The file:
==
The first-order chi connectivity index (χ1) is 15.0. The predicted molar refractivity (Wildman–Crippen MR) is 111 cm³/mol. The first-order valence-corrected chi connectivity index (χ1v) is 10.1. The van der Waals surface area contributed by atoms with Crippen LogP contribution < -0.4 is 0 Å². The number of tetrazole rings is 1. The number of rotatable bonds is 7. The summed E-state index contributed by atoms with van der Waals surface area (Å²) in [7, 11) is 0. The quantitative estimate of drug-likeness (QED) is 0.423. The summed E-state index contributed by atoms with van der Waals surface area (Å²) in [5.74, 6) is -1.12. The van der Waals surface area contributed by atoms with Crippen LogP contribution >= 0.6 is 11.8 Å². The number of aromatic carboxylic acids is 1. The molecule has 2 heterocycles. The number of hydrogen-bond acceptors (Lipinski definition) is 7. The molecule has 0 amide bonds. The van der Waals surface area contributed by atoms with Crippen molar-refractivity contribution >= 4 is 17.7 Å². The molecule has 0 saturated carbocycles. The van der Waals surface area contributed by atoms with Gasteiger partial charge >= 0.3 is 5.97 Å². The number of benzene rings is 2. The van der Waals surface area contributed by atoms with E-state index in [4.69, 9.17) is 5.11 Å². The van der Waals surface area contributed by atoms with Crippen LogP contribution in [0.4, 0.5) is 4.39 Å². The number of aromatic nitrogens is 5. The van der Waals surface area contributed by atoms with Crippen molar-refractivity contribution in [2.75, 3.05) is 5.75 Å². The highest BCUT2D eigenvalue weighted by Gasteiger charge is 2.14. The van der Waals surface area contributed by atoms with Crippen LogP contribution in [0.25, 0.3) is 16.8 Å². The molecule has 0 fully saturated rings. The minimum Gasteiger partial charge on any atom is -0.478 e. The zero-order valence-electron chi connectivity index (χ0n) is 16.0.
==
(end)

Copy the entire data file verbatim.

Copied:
The first-order chi connectivity index (χ1) is 15.0. The predicted molar refractivity (Wildman–Crippen MR) is 111 cm³/mol. The first-order valence-corrected chi connectivity index (χ1v) is 10.1. The van der Waals surface area contributed by atoms with Crippen LogP contribution < -0.4 is 0 Å². The number of tetrazole rings is 1. The number of rotatable bonds is 7. The summed E-state index contributed by atoms with van der Waals surface area (Å²) in [7, 11) is 0. The quantitative estimate of drug-likeness (QED) is 0.423. The summed E-state index contributed by atoms with van der Waals surface area (Å²) in [5.74, 6) is -1.12. The van der Waals surface area contributed by atoms with Crippen LogP contribution >= 0.6 is 11.8 Å². The number of aromatic carboxylic acids is 1. The molecule has 2 heterocycles. The number of hydrogen-bond acceptors (Lipinski definition) is 7. The molecule has 0 amide bonds. The van der Waals surface area contributed by atoms with Crippen molar-refractivity contribution >= 4 is 17.7 Å². The molecule has 0 saturated carbocycles. The van der Waals surface area contributed by atoms with Gasteiger partial charge >= 0.3 is 5.97 Å². The number of benzene rings is 2. The van der Waals surface area contributed by atoms with E-state index in [4.69, 9.17) is 5.11 Å². The van der Waals surface area contributed by atoms with Crippen LogP contribution in [0.4, 0.5) is 4.39 Å². The number of aromatic nitrogens is 5. The van der Waals surface area contributed by atoms with Crippen molar-refractivity contribution in [2.75, 3.05) is 5.75 Å². The highest BCUT2D eigenvalue weighted by Gasteiger charge is 2.14. The van der Waals surface area contributed by atoms with Crippen LogP contribution in [0.25, 0.3) is 16.8 Å². The molecule has 0 fully saturated rings. The minimum Gasteiger partial charge on any atom is -0.478 e. The zero-order valence-electron chi connectivity index (χ0n) is 16.0.